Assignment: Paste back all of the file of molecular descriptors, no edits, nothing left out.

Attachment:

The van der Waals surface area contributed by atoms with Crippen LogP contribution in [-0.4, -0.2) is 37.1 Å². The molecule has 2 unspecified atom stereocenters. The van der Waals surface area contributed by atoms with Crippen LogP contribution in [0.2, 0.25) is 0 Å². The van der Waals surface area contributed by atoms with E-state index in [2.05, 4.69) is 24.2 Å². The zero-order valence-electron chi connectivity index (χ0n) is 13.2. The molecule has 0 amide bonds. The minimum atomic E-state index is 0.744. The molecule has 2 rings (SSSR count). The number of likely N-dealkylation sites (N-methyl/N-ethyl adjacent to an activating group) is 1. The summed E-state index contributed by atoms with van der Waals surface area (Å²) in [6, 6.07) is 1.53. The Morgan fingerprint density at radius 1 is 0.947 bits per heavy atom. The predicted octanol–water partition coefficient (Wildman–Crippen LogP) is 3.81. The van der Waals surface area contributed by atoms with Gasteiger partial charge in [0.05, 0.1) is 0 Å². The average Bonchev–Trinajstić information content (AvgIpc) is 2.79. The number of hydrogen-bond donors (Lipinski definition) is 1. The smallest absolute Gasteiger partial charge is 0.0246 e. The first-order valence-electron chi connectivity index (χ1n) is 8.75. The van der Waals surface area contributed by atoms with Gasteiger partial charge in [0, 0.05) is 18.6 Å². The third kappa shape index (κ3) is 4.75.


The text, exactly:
The van der Waals surface area contributed by atoms with Crippen LogP contribution in [-0.4, -0.2) is 37.1 Å². The molecule has 2 unspecified atom stereocenters. The van der Waals surface area contributed by atoms with Crippen LogP contribution in [0.2, 0.25) is 0 Å². The van der Waals surface area contributed by atoms with E-state index in [2.05, 4.69) is 24.2 Å². The zero-order valence-electron chi connectivity index (χ0n) is 13.2. The molecule has 0 amide bonds. The minimum atomic E-state index is 0.744. The molecule has 2 rings (SSSR count). The number of likely N-dealkylation sites (N-methyl/N-ethyl adjacent to an activating group) is 1. The summed E-state index contributed by atoms with van der Waals surface area (Å²) in [6, 6.07) is 1.53. The Morgan fingerprint density at radius 1 is 0.947 bits per heavy atom. The predicted octanol–water partition coefficient (Wildman–Crippen LogP) is 3.81. The van der Waals surface area contributed by atoms with Gasteiger partial charge in [0.05, 0.1) is 0 Å². The average Bonchev–Trinajstić information content (AvgIpc) is 2.79. The number of hydrogen-bond donors (Lipinski definition) is 1. The smallest absolute Gasteiger partial charge is 0.0246 e. The first-order valence-electron chi connectivity index (χ1n) is 8.75. The van der Waals surface area contributed by atoms with Gasteiger partial charge in [0, 0.05) is 18.6 Å². The third kappa shape index (κ3) is 4.75.